New Evidence Suggests Chinese Government Creating Android Malware

There is mounting evidence that the Chinese government may be responsible for targeted Android malware attacks.

Andy Greenberg over at cites research from the Citizen Lab, a group of information security researchers at the Munk School of Global Affairs at the University of Toronto. It cites Tibetan activists that were targeted with sophisticated Android malware, allowing remote operators to steal a user's contacts, messages and even learn their location.

While malware typically performs the above actions, the Citizens Lab noted that this malware uses data that can only come from the mobile operator. The researchers say that the Chinese government maintains strong relationships with all its mobile operators and could easily call upon them to provide the cellular tower data necessary. “We don’t have a smoking gun that this is the Chinese government. But let’s face it,” says Citizen Lab director Ron Deibert. “When you add it all up, there’s really only one kind of organization for whom this information is useful. And we know that the Chinese have a very strong interest in tracking Tibetans, so it’s a strong set of circumstantial evidence.”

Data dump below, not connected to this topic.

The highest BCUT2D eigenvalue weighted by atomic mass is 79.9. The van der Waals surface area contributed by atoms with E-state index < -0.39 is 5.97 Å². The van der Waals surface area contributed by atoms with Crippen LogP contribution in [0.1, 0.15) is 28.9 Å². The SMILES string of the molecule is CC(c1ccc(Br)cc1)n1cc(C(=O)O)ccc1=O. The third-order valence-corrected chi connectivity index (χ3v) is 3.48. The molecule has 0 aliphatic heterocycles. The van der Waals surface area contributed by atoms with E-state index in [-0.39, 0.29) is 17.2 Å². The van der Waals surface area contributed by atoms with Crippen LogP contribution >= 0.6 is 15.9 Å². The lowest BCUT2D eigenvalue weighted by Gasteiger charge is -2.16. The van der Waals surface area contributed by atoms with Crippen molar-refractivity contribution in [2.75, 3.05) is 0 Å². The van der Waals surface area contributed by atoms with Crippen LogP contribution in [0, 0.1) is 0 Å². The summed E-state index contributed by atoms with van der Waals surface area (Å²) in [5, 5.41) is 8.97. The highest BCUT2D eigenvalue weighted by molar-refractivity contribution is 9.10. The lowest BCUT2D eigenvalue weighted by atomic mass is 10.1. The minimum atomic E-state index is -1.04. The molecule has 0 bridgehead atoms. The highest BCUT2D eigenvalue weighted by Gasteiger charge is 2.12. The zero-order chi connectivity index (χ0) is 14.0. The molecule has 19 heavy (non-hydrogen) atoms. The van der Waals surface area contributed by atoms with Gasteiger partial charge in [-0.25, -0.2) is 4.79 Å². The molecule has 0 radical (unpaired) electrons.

Greenberg cites other examples. "Other signs further tie the malware to snoops who closely monitor activist communities in China. The masked server controlling the malware was called “,” a reference to Uyghur Muslim communities in Northwest China, many of whom have pushed for independence. And Kakao, the South Korean app redesigned to harbor the malware, had recently been recommended by a prominent Tibetan activist after security concerns were raised about Wechat, an alternative application offered by the Chinese firm Tencent. The message carrying the rigged app analyzed by Citizen Lab was in fact an exact copy of a real message from the Tibetan activist recommending Kakao.